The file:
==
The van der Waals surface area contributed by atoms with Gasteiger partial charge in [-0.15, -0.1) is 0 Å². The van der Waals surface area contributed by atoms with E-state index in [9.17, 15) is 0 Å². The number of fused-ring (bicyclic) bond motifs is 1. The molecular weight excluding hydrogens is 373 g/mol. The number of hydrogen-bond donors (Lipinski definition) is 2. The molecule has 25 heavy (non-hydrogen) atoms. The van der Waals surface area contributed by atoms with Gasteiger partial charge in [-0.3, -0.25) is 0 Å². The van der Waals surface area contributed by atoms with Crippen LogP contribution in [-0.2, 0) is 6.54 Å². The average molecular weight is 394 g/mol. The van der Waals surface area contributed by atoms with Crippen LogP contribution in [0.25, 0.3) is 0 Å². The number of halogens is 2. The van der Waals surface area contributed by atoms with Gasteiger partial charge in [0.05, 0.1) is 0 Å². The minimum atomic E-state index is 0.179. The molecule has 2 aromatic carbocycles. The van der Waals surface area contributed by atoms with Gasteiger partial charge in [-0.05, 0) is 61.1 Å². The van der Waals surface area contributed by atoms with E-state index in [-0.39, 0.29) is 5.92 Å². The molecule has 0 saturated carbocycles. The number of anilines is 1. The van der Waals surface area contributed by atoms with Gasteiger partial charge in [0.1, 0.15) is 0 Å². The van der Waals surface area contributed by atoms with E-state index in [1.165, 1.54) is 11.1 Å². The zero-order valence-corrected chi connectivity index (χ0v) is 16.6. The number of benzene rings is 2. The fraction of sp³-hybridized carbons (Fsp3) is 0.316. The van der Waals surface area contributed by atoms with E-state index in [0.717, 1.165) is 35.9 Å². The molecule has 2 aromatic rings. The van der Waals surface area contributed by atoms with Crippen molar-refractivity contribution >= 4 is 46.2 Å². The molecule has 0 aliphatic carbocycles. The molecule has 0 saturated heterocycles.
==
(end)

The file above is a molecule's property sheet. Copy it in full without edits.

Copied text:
The van der Waals surface area contributed by atoms with Gasteiger partial charge in [-0.15, -0.1) is 0 Å². The van der Waals surface area contributed by atoms with E-state index in [9.17, 15) is 0 Å². The number of fused-ring (bicyclic) bond motifs is 1. The molecular weight excluding hydrogens is 373 g/mol. The number of hydrogen-bond donors (Lipinski definition) is 2. The molecule has 25 heavy (non-hydrogen) atoms. The van der Waals surface area contributed by atoms with Gasteiger partial charge in [-0.3, -0.25) is 0 Å². The van der Waals surface area contributed by atoms with Crippen LogP contribution in [-0.2, 0) is 6.54 Å². The average molecular weight is 394 g/mol. The van der Waals surface area contributed by atoms with Crippen LogP contribution in [0.25, 0.3) is 0 Å². The number of halogens is 2. The van der Waals surface area contributed by atoms with Gasteiger partial charge in [0.05, 0.1) is 0 Å². The minimum atomic E-state index is 0.179. The molecule has 2 aromatic carbocycles. The van der Waals surface area contributed by atoms with Gasteiger partial charge in [-0.05, 0) is 61.1 Å². The van der Waals surface area contributed by atoms with E-state index in [-0.39, 0.29) is 5.92 Å². The molecule has 0 saturated carbocycles. The number of anilines is 1. The van der Waals surface area contributed by atoms with Gasteiger partial charge in [0.1, 0.15) is 0 Å². The van der Waals surface area contributed by atoms with E-state index in [1.165, 1.54) is 11.1 Å². The zero-order valence-corrected chi connectivity index (χ0v) is 16.6. The number of benzene rings is 2. The fraction of sp³-hybridized carbons (Fsp3) is 0.316. The van der Waals surface area contributed by atoms with E-state index in [0.717, 1.165) is 35.9 Å². The molecule has 2 aromatic rings. The van der Waals surface area contributed by atoms with Crippen molar-refractivity contribution >= 4 is 46.2 Å². The molecule has 0 aliphatic carbocycles. The molecule has 0 saturated heterocycles.